Infrasound and the paranormal

Infrasound and the paranormal

There is no denying that I find the science of sound fascinating. You can find a number of posts on it on this blog; And usually in October, if you called to my house, you’d find me in the middle of test running some new experiments for the Science of Sound workshops I run for the Galway Science and Technology Festival. All this obsession has led me to some really interesting theories, like this one…

Sound can make you see ghosts!


Image credit: Adina Voicu via Pixabay

Normal human hearing is said to be in the range of 20 to 20,000 Hz (hertz). Too high and we tend to feel pain, too low and we appear to hear nothing. There are not too many natural sounds at the higher end of the human hearing range, but there are plenty below the range. These low-frequency sounds are called infrasound and examples include sounds made by elephants and dolphins to communicate long distances, thunderstorms and other strong weather conditions, ocean waves, whistling pipes and even trains travelling on tracks.

We do not consciously hear these sounds, but they do seem to have an effect on our bodies, both physiologically and psychologically. If we consider sound as a vibrating energy then our bodies may be able to detect these vibrations without our conscious awareness. Just because the vibrations are too low for us to audibly perceive them as sound, does not mean that our bodies do not still react to these vibrations. In fact, people  often report feelings of anxiety, panic or fear when exposed to infrasound. This may be explained by a natural unease to a stimulus that we are not consciously aware of; or it may also be a natural response to situations of danger, where such low-frequency sounds are common, such as thunderstorms, earthquakes etc.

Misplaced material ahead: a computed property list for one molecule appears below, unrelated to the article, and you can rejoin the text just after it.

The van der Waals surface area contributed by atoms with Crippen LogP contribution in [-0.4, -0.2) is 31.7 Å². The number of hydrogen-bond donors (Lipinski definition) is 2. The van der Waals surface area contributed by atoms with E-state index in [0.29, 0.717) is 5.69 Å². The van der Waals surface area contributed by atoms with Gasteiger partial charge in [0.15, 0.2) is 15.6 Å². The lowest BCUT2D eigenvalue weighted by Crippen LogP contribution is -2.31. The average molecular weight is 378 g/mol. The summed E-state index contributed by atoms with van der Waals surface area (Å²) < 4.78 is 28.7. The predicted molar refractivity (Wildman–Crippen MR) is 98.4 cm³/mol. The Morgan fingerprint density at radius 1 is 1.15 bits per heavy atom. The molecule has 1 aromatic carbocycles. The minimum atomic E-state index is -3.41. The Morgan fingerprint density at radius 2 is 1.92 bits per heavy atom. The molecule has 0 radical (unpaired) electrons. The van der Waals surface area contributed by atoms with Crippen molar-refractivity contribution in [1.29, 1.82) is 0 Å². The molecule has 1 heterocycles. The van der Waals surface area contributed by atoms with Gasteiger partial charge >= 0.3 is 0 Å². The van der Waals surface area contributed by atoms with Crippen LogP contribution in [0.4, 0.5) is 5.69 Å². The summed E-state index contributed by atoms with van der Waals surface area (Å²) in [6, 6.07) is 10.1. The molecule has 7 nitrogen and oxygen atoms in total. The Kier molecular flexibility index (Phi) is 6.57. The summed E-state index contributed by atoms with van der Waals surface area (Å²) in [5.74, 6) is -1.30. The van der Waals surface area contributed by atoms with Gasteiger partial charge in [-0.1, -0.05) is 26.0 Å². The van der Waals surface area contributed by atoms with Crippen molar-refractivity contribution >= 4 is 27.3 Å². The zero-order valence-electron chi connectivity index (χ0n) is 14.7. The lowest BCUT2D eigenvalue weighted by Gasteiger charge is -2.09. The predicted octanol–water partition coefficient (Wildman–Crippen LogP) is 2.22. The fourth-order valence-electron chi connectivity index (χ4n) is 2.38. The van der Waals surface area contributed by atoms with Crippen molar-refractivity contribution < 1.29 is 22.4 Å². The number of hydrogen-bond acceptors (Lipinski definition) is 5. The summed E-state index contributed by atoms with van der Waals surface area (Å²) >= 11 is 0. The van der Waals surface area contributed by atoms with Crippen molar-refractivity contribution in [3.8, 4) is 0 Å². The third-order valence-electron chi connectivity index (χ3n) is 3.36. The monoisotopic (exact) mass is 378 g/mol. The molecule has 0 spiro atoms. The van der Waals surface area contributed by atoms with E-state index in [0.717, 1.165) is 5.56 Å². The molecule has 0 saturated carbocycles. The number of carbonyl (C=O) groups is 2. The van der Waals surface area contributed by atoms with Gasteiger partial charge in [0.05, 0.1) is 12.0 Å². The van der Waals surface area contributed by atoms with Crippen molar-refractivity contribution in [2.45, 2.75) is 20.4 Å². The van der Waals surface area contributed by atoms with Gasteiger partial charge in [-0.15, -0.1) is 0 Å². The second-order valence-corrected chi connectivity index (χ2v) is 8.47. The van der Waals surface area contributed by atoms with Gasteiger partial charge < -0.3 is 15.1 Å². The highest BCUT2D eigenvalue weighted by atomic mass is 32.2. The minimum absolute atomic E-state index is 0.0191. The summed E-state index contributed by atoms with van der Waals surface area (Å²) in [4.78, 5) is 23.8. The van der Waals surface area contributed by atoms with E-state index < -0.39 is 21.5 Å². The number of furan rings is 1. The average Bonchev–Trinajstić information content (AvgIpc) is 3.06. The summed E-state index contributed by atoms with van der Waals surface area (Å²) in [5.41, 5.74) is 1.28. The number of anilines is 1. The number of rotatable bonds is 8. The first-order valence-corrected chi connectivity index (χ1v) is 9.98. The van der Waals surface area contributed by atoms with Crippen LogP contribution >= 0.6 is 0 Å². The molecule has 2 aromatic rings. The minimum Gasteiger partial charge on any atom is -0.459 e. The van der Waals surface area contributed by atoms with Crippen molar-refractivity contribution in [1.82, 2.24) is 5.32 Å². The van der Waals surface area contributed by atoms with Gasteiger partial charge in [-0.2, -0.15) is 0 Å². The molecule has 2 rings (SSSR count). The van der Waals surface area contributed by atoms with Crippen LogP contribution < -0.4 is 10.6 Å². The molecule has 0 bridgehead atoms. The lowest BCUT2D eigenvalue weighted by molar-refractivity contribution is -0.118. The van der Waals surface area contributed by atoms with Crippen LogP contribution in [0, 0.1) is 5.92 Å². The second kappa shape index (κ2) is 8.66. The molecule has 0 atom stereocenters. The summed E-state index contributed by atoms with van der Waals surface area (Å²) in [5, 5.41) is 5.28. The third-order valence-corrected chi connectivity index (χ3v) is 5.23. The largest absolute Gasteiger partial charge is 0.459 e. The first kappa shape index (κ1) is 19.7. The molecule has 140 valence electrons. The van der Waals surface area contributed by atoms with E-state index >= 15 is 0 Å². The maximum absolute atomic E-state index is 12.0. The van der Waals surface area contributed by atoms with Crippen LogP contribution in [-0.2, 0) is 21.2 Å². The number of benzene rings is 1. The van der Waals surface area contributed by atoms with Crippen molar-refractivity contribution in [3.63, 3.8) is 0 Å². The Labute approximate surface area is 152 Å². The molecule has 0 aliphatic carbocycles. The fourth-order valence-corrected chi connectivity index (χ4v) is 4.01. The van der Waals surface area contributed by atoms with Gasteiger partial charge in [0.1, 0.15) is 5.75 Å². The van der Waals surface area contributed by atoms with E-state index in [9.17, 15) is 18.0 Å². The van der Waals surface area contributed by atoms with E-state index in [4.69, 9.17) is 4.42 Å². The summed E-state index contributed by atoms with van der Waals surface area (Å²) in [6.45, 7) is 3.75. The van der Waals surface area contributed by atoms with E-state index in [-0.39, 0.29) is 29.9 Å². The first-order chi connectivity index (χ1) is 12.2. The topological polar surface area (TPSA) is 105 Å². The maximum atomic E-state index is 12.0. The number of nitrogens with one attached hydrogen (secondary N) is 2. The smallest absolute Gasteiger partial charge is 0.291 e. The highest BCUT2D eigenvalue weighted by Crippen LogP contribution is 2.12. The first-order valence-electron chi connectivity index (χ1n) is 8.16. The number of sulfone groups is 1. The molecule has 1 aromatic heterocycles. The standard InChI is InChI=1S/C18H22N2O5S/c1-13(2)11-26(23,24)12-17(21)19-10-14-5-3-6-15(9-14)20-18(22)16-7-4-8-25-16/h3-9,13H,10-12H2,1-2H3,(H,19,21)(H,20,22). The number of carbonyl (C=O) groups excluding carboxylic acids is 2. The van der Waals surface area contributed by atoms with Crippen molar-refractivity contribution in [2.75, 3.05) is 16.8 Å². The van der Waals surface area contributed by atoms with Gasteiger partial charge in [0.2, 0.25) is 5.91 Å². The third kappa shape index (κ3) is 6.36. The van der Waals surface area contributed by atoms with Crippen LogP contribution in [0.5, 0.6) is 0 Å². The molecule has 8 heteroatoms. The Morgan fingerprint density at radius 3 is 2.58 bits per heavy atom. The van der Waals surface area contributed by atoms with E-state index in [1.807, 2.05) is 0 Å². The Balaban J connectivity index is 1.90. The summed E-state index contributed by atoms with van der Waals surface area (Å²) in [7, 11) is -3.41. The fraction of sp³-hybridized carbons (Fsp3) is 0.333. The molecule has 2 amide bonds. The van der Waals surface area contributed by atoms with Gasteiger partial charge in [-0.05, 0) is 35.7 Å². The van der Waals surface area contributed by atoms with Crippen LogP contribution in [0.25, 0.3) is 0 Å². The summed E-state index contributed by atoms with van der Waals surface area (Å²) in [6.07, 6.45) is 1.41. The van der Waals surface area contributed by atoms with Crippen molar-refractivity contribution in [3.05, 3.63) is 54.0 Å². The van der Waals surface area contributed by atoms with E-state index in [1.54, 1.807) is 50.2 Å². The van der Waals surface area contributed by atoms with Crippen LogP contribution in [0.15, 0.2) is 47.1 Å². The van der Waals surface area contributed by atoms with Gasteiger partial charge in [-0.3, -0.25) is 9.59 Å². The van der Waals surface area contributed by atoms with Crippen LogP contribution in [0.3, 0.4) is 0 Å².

There is another phenomenon sometimes connected to these infrasounds… distorted vision, hallucinations and often, reported sightings of ghosts. So what is going on there?

There is a story that an engineer, called Vick Tandy was working alone in a medical lab one evening in the 1980s. There were already reports that the lab was haunted. Vick reported suddenly feeling anxiety, cold and unease with a sense that he was being watched. He then noticed a grey object floating into in his peripheral vision. When he turned to look directly at it, it disappeared, as indeed did Vick, heading straight for home.  Soon after, while again working in the lab, Vick noticed a clamped piece of thin metal foil was vibrating. This awakened the scientist within and he began to investigate. His investigation led to his conclusion that these vibrations were due to sound waves being bounced from wall to wall within the room and resulting in a standing wave at the centre of the room. When he measured the frequency of this sound wave it was about 19Hz, just below the range of audible human sound. Vick was also aware that this was within the frequency range within which the human eyeball resonates. He ultimately deduced that the ‘haunted’ aspect of the lab were a result of infrasound; the feelings of anxiety, cold and doom were the bodies reaction to the specific frequency of sound and the ghost sighting were an optical illusion created by the resulting vibrations of the human eyeball. The source of the infrasound? A newly installed extractor fan!

Tandy used his newfound concept to investigate for low frequency sound waves in other locations, reported to be ‘haunted,’ and reported recording levels of approximately 19Hz at these other sites. Others have tried to investigate Tandy’s theory on infrasound and the paranormal. Some dispute his findings entirely; some claim it is oversimplified and other factors, such as electromagnetic fields, should be taken into account. One study tried to create a ‘haunted room’ using infrasound, but concluded that the results they recorded could be due to suggestiblity.

So it would appear the jury is out on this one, science may not yet have full explained away the paranormal! However, if you ever get a spooky feeling of unease or think you have just seen something ghost like, don’t panic! It might just be your eyeballs resonating in response to some low frequency sound!



Devious dinos turn to science – a Science Wows Dinovember begins

Devious dinos turn to science – a Science Wows Dinovember begins

We woke this morning to find the science equipment had been raided…. by a group of dinosaurs! They were caught red handed… reading the science books (and checking out interesting facts about their relatives), rummaging through the equipment and hoisting themselves up to shelves for better access. The children thought it was great but I am a little worried. What are these dinosaurs planning?

It looks like dinovember might have arrived at the Science Wows house! Let’s hope they don’t get up to too much mischief!

Dino facts

We found this pair reading up on some dinosaur facts…